A Theme Of Lies In The Great Gatsby By F. Scott Fitzgerald
In Stephanie Ericsson’s essay “The Ways We Lie, ” she articulates the roles and consequences that lies play in American culture. Ericsson’s assertive tone provides insight into the harmful effects of different lies, while also implying that lies are necessary for daily life. However, she also cites Martin Buber, a philosopher of dialogue, to bolster her argument that the acceptance of lies has the potential to become a “cultural cancer” that will prevent society from identifying moral flaws. The act of lying, although sometimes necessary and almost impossible to rid from daily life, becomes extremely detrimental to life when people begin to live a lie instead of simply telling functional lies.
In The Great Gatsby, Fitzgerald employs a common theme of lies and deceit throughout the novel. Although he does not explicitly condemn or admire lying, he attempts to criticize specific types of lies through symbolism and the actions of the characters. For example, Nick and Tom get off the train together in the valley of ashes, and Tom asks Myrtle (Wilson’s wife) to follow them into the city to their apartment that Tom has for the affair. The eyes of Doctor T. J. Eckleburg looking over the valley of ashes represents God judging the moral wasteland of America. Fitzgerald uses this symbol to implicitly condemn Tom’s lie (disloyalty to his Daisy) through his affair with Myrtle. This unfaithfulness to Daisy is detrimental because Tom is living a lie, in which extreme consequences are later revealed as the story progresses. In addition, the valley of ashes is described as a “solemn dumping ground” to portray Fitzgerald’s commentary on the moral and social decay of society.
Lies and deceit play an imperative role in this decay because people often disregard their morals and honesty in the pursuit of happiness or wealth. Similar to how Ericsson argues that lying is sometimes necessary and inevitable, Fitzgerald uses Daisy as a character to support her argument and perhaps even sympathize with lying. Daisy is aware that Tom is having an affair and while talking with Nick about her daughter, she comments, “I hope she’ll be a fool-that’s the best thing a girl can be in this world, a beautiful little fool. ” This statement implies how Daisy wishes that she was lied to or not exposed to the truth of Tom’s affair. Moreover, it demonstrates how a small lie can protect people from pain and agony that they would experience if exposed to the truth. Due to the truth, Daisy has become disillusioned by society. Another component of unhealthy lies in society is the display of facades. For example, couples that are having problems in their marriage often put up facades to convey to friends and family that everything is going well. Facades have the potential to be destructive because they lead others on to believe the lie, which can prevent couples from getting the help or support that they need from friends and family. The creation of illusions through facades that persist consistently pull the liars into a dangerous life of deception.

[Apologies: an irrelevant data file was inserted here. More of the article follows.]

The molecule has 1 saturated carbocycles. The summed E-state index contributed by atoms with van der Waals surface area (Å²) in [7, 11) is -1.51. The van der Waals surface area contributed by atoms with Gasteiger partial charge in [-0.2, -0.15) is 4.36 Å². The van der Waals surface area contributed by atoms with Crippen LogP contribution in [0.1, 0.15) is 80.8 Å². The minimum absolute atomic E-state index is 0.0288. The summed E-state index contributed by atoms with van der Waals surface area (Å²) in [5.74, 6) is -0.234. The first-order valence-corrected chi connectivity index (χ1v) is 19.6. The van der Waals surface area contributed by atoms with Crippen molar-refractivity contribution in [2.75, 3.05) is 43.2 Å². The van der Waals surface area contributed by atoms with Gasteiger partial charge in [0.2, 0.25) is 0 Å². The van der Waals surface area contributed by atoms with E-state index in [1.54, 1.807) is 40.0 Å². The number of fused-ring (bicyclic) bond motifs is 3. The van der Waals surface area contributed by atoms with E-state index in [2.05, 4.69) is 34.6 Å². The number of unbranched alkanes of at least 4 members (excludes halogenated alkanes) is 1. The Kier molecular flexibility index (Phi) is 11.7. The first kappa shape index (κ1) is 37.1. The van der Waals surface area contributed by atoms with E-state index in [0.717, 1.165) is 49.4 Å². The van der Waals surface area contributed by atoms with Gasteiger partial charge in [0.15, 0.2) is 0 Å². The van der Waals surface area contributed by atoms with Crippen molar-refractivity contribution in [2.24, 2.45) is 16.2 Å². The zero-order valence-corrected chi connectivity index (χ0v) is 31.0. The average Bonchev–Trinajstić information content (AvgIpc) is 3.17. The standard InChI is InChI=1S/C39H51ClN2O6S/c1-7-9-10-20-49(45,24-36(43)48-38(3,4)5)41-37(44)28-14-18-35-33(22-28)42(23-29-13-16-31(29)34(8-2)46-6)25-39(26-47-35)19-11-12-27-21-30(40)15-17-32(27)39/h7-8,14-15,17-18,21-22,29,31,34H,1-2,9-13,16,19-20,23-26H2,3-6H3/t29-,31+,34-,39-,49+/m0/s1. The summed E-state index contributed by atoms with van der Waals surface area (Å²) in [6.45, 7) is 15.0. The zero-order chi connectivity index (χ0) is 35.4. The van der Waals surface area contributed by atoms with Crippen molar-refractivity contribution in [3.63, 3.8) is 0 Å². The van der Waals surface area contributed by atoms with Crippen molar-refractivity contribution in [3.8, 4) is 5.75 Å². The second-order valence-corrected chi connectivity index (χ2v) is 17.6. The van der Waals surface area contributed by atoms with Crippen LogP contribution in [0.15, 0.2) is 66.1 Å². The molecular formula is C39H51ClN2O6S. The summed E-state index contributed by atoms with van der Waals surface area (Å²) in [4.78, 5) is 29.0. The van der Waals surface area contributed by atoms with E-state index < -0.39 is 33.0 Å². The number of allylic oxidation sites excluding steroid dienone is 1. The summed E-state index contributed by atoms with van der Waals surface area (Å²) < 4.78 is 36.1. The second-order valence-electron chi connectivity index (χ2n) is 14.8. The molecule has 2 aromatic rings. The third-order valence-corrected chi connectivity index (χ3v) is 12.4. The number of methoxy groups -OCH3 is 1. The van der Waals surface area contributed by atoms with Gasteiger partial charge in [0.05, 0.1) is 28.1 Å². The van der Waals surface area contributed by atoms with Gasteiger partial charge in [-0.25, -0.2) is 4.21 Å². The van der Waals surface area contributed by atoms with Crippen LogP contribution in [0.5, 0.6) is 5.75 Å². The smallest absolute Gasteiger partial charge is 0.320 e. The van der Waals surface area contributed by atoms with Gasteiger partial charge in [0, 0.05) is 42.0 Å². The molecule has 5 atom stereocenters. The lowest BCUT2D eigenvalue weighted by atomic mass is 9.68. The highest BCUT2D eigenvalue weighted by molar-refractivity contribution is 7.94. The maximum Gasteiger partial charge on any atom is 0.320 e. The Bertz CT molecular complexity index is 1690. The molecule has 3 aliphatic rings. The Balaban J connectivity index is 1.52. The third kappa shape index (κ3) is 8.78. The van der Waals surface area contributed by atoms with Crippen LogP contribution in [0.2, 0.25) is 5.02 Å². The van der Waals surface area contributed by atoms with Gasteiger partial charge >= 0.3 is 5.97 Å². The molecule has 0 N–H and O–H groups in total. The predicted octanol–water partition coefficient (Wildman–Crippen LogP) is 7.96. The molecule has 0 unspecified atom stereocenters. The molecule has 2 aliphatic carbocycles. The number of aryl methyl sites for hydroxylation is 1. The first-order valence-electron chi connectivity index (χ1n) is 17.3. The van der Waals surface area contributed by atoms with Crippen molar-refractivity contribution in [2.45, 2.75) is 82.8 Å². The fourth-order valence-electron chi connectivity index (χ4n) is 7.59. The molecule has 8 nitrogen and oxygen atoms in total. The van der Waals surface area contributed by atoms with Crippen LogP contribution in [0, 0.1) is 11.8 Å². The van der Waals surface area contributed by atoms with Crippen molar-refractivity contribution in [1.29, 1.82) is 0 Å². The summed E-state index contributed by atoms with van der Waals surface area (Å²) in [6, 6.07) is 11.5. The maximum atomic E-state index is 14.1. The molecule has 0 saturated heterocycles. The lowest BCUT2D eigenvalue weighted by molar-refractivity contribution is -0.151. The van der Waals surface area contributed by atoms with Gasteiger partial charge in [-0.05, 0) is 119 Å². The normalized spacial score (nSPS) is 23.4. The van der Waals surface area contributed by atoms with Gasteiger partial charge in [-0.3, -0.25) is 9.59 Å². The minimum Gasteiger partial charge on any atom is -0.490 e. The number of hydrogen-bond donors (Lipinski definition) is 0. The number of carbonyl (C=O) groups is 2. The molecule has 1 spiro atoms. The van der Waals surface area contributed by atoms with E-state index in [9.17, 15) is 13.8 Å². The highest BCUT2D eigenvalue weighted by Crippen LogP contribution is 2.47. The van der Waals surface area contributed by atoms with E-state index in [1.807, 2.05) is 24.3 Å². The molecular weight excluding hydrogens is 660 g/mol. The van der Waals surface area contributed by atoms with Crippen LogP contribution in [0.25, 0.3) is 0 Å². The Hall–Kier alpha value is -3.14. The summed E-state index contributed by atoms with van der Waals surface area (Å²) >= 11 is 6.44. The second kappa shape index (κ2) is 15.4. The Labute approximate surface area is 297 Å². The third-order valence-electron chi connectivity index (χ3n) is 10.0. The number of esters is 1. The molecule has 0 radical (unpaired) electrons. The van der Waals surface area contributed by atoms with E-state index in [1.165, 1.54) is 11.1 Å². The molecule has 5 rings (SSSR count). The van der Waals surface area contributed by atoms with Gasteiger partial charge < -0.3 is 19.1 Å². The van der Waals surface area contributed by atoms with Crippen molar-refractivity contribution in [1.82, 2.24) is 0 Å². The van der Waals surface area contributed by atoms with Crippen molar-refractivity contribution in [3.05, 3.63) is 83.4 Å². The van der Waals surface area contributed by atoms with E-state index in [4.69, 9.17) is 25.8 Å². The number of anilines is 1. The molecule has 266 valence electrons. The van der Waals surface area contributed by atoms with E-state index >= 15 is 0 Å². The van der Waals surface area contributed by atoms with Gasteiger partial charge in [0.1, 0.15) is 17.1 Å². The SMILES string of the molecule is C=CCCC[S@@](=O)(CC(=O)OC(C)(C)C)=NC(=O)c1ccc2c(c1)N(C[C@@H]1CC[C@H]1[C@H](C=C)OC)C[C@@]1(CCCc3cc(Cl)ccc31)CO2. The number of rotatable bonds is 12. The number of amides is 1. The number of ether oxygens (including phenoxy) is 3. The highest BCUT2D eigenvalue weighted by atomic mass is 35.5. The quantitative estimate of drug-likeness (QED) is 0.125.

In conclusion, lies become destructive when a person is living a lie; however, functional lies are often unavoidable because they can protect people from pain and ameliorate the machinery of daily life. Society needs to be able to distinguish when the acceptance of lies becomes excessive and hinders people’s ability to comprehend the “moral garbage” that surrounds communities. Some opponents may argue that all lies are unacceptable and harmful. On the other hand, truth can frequently cause disillusionment and pain. Therefore, there is an extent to which lying can be beneficial to society.
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In Stephanie Ericsson’s essay “The Ways We Lie, ” she articulates the roles and consequences that lies play in American culture. Ericsson’s assertive tone provides insight into the harmful effects […]